Haida Elders receive honorary degrees for their commitment to language preservation

Taalgyaa’adad (Betty Richardson) had no idea that she would ever be celebrating an honorary degree when she joined the Skidegate Haida Immersion Program (SHIP) two decades ago.

“Never, never in my wildest dreams did I think anything like this would ever happen,” said Taalgyaa’adad.

“But here we are, we’ve got our Doctorate and it’s wonderful, it’s just heartwarming.”

Taalgyaa’adad is one of nine Haida Elders who received an Honorary Doctor of Laws Degree from Vancouver Island University (VIU) for recording and revitalizing the Skidegate dialect of Haida’s oral language.

(Taalgyaa’adad at the ceremony at the Vancouver Island University. Photo: Laurie Hamelin/APTN)

Since the group began 21 years ago, it’s translated and produced hundreds of CD Roms, developed an app with thousands of words, wrote a glossary and many children’s books.

“It’s the most important thing in the world for our language to be preserved because it means it’s preserving us as people,” said Taalgyaa’adad.

“We’re preserving our language and carrying it on to the next generation.”

Taalgyaa’adad joined SHIP in 2000 after her husband passed away.

The group met five days a week, ten months a year and Taalgyaa’adad says it gave her a purpose.

“It’s given me the will to wake up every morning,” said Taalgyaa’adad.

“I can’t die today I have to go to school,” she says while laughing.

The Elders lived through Residential school and were forbidden to practice their culture and speak their own language.

Learning or holding onto their traditional language wasn’t easy.

“Fortunately we lived with our grandmother until I was 13 years old and my grandmother spoke fluent Haida, in fact she spoke very broken English,” said Taalgyaa’adad.

“And I had an Aunt who also lived with us who spoke fluent Haida so the two of them speaking back and forth to one another is where I learned.”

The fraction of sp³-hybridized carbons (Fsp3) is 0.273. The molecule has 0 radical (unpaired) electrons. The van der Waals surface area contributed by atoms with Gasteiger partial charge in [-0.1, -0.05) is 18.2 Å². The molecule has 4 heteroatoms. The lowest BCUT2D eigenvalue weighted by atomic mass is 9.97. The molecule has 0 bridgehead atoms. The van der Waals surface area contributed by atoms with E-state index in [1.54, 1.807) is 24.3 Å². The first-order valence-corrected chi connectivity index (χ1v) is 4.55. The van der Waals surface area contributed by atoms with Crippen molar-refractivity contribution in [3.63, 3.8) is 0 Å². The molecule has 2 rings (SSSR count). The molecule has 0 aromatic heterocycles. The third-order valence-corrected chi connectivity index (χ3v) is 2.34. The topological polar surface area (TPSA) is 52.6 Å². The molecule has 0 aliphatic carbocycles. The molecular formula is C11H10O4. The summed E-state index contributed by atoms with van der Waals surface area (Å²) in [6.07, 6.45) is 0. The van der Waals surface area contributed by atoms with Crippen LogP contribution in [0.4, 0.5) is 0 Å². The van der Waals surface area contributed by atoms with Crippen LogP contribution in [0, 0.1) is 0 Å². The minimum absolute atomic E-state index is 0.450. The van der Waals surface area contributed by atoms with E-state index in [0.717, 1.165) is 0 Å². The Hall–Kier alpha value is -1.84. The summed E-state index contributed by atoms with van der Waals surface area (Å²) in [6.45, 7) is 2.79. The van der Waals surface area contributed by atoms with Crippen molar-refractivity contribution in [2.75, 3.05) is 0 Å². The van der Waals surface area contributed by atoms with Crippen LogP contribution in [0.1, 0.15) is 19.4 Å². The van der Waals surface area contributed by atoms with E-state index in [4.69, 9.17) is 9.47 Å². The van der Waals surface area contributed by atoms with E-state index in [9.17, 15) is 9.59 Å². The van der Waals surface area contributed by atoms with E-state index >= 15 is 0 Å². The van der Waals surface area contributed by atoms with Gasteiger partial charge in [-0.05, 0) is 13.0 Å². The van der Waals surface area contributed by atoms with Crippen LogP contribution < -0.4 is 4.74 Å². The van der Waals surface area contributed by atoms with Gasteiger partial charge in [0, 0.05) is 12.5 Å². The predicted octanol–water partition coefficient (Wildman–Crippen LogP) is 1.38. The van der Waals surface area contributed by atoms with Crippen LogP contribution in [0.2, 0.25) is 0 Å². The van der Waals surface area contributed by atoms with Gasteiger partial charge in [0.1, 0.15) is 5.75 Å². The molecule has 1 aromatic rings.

The Elders’ family members and Haida political leaders attended the Convocation in Nanaimo B.C. on June 3.

Everyone packed the ballroom of the Coast Bastion Hotel after the ceremony to celebrate with dinner and speeches.

Taalgyaa’adad’s oldest son, Kilslay Kaji Sting spoke at the event.

“Language is who we are, language is how we articulate and express our world view,” said Kilslay Kaji Sting.

“Our story as a nation is an ancient one, we’ve been in our homelands for thousands of years, for hundreds of generations and thrived and developed a culture as good as any on this earth throughout all of history,” she said. “And right now it’s fighting against this colonial narrative that puts us less than the other people, less than general society, not even being human enough to have rights.

“And to do that they attempt to separate us from our lands, they separate us from our stories and the worst trick they tried was separate us from our culture and language.”

(Elders on stage at the Vancouver Island University ceremony. Photo courtesy: VIU)

Kilslay Kaji Sting is proud of his mother’s hard work and wants to see his entire community speak Haida again – like it was before colonization.

“I want it to be functional in Haida business and I want to be able to go to a Haida feast and talk in Haida and talk to other people in Haida,” said Kilslay Kaji Sting.

“I’m one generation removed from that.  My mom and dad could do that, I’m the first one that couldn’t.

“Well we’re changing that, by the time I check out it will be changed.”

Chancellor Louis Mandell from Vancouver Island University says it is fitting that SHIP be recognized during the United Nations Year of Indigenous Languages.

“This year we seek healing, from the violent disruption and interruption of language transmission and recovery of humanity’s linguistic heritage.

“Indigenous languages are disappearing around the world at unprecedented rates, with Canada one of the worst examples.”

“We are overwhelmed with admiration and inspiration, and celebrate SHIP’s love and lasting legacy.”

Now that the Elders have reached such remarkable success, it doesn’t mean the project is finished says Taalgyaa’adad.

“A lot of the times I wake up in the middle of the night thinking about a word and I’ve got a pen and paper by my bed and I’ll write the word down that has come to me.”

“I’ve known it, but it’s been sort of hidden in the back of my mind.”

“Words are added every day, in fact words are being added today as we speak.”

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